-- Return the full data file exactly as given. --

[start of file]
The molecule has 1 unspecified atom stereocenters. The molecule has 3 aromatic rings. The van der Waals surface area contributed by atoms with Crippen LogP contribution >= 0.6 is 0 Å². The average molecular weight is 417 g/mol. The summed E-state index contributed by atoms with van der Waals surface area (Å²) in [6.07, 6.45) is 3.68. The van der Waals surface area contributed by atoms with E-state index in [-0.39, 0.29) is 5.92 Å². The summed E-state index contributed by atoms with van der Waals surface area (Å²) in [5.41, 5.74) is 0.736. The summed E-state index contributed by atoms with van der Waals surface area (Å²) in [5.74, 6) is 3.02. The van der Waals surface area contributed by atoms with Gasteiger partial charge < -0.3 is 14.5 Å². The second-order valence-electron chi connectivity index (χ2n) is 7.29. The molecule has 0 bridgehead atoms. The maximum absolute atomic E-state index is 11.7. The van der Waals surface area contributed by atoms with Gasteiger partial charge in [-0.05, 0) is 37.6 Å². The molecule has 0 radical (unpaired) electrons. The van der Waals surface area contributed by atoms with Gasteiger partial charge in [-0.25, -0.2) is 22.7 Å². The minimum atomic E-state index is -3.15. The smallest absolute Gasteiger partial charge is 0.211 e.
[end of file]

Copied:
The molecule has 1 unspecified atom stereocenters. The molecule has 3 aromatic rings. The van der Waals surface area contributed by atoms with Crippen LogP contribution >= 0.6 is 0 Å². The average molecular weight is 417 g/mol. The summed E-state index contributed by atoms with van der Waals surface area (Å²) in [6.07, 6.45) is 3.68. The van der Waals surface area contributed by atoms with E-state index in [-0.39, 0.29) is 5.92 Å². The summed E-state index contributed by atoms with van der Waals surface area (Å²) in [5.41, 5.74) is 0.736. The summed E-state index contributed by atoms with van der Waals surface area (Å²) in [5.74, 6) is 3.02. The van der Waals surface area contributed by atoms with Gasteiger partial charge < -0.3 is 14.5 Å². The second-order valence-electron chi connectivity index (χ2n) is 7.29. The molecule has 0 bridgehead atoms. The maximum absolute atomic E-state index is 11.7. The van der Waals surface area contributed by atoms with Gasteiger partial charge in [-0.05, 0) is 37.6 Å². The molecule has 0 radical (unpaired) electrons. The van der Waals surface area contributed by atoms with Gasteiger partial charge in [-0.25, -0.2) is 22.7 Å². The minimum atomic E-state index is -3.15. The smallest absolute Gasteiger partial charge is 0.211 e.